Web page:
Georgia Tomova

Photo of: Georgia Tomova


Doctoral Student

Cohort year


Partner Institution


Georgia is a health data scientist from the Leeds Institute for Data Analytics whose main interest is using causal inference methods to improve health research, and more specifically the field of nutrition. She graduated from the University of Leeds with a BSc in Nutrition, followed by an MSc in Health Data Analytics, which she considers to be the most eye-opening experience of her academic and professional development. It was during her MSc that she was introduced to Causal Inference methods, and being aware of the many malpractices and pitfalls in nutrition research, she developed a keen interest in this area. The combination of her technical skills and domain knowledge meant the multidisciplinary environment of The Alan Turing Institute was a good match for her, which is what motivated her to become a Turing Doctoral Student.

Research interests

There has been a continuous debate around the validity of causal effect estimands and subsequent findings in nutritional epidemiology, which are complicated by the fact that energy and dietary data are compositional. Georgia’s PhD is focussed primarily on understanding causal effect estimands in nutritional epidemiology. Her research involves using simulations to examine the challenges surrounding modelling strategies for energy intake adjustment and nutrient substitution, by exploring the performance of different methods, and clarifying the corresponding causal effect estimand and interpretation of each. She will then go on to cover more complex challenges, such as developing alternative modelling strategies for energy and dietary adjustment with the use of latent variable methods, and will explore the extent to which the assumptions of consistency and positivity are met in nutritional epidemiology.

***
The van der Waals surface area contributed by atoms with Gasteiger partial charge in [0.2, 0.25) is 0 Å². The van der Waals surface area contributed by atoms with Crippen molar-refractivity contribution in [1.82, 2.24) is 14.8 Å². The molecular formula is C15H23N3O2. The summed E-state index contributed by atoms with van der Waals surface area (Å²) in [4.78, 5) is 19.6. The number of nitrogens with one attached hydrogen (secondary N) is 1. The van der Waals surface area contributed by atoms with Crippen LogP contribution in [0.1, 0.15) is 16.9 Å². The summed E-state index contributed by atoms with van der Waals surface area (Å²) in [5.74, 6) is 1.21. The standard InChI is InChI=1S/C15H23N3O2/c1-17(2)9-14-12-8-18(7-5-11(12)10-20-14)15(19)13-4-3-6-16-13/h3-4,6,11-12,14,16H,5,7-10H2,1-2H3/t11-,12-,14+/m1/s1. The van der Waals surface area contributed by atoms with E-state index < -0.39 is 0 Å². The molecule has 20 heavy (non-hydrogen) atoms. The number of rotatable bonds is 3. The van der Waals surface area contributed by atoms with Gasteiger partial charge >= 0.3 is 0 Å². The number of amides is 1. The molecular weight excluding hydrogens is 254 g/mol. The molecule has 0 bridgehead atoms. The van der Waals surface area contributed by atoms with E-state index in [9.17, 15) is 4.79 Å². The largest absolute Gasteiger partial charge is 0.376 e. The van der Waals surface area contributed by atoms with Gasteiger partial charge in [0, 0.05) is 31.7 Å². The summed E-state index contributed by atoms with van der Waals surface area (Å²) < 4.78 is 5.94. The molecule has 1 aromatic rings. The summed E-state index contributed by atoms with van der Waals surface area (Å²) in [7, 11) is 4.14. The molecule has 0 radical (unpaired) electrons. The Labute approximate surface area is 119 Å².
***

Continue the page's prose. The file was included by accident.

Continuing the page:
Georgia’s interests lie within the field of causal inference, and more specifically in evaluating and improving the methods currently used in epidemiology. She is passionate about improving the quality of applied health research, as well as the teaching and use of contemporary causal inference methods. She is a co-leader of the Causal Inference Special Interest Group at the Institute, and has been part of delivering the Leeds Institute for Data Analytics Summer School in Causal Inference.